Sussex Police may have used ‘electronic bugging’ or ‘undercover officers’ to gain intelligence from fracking protesters at Balcombe last year, a law firm has said.
A police review of last summer’s anti-fracking protests was published this week following a request made under the Freedom of Information Act.
Redacted information within the report - which is blacked out but can still be read - reveals police used ‘covert means’, and ‘a range of intelligence sources’ were being harnessed during the protest last August.
It reads: “Once the operation moved into August it was apparent that an appropriate range of intelligence sources were being harnessed, including where appropriate ECHR (European Court of Human Rights) compliant covert means.”
The information is covered by a black line in the report - but can be viewed if the text colour is changed.
Law firm Leigh Day, who are attempting to prevent fracking at Balcombe through the High Court, have condemned police.
Ugo Hayter of Leigh Day said: “If it is correct that the police were using covert means, such as electronic bugging or undercover officers, this is deeply concerning.
“Such seemingly excessive and intrusive police surveillance of this kind only serves to undermine our democracy and is a further erosion of peoples lawful right to protest.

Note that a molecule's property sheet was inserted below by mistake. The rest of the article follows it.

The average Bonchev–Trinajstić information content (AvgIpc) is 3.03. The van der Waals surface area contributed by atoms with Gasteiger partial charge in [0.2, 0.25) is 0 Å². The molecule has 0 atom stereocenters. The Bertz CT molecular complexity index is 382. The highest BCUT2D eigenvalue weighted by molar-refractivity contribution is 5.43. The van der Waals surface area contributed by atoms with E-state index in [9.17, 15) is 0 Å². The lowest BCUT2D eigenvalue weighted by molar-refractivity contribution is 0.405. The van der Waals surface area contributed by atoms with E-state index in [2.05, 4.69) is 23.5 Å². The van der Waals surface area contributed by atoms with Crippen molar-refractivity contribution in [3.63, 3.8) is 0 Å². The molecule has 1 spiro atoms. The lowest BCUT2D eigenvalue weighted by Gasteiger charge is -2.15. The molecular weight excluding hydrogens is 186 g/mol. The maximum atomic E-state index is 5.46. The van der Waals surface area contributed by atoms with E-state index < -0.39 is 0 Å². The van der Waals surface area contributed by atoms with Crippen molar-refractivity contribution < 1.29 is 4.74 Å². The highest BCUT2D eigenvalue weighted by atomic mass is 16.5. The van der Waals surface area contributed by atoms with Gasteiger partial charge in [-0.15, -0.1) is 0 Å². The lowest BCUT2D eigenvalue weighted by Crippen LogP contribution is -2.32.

“We aim to investigate this matter and ensure that data has not been collected and/or retained by Sussex Police unlawfully.”
Assistant chief constable Steve Barry of Sussex Police said: “We disclosed the information in good faith and had made minor redactions.
“The reference to covert tactics is generic and does not compromise the operational effectiveness of our plans.
“We have a responsibility to gather intelligence to assess risk and build plans to keep people safe. Covert tactics are legitimate and necessary and whilst we can’t disclose specific details the methodology of these tactics is well publicised.
“Where authorities are required these are ECHR/human rights compliant and all materials are handled in accordance with investigatory regulations.”
The report also states that police liaison officers had met with protest organisers and believed the protest would escalate on July 25.
But police did not ‘properly anticipate the escalation’ that occurred on that day, the report added.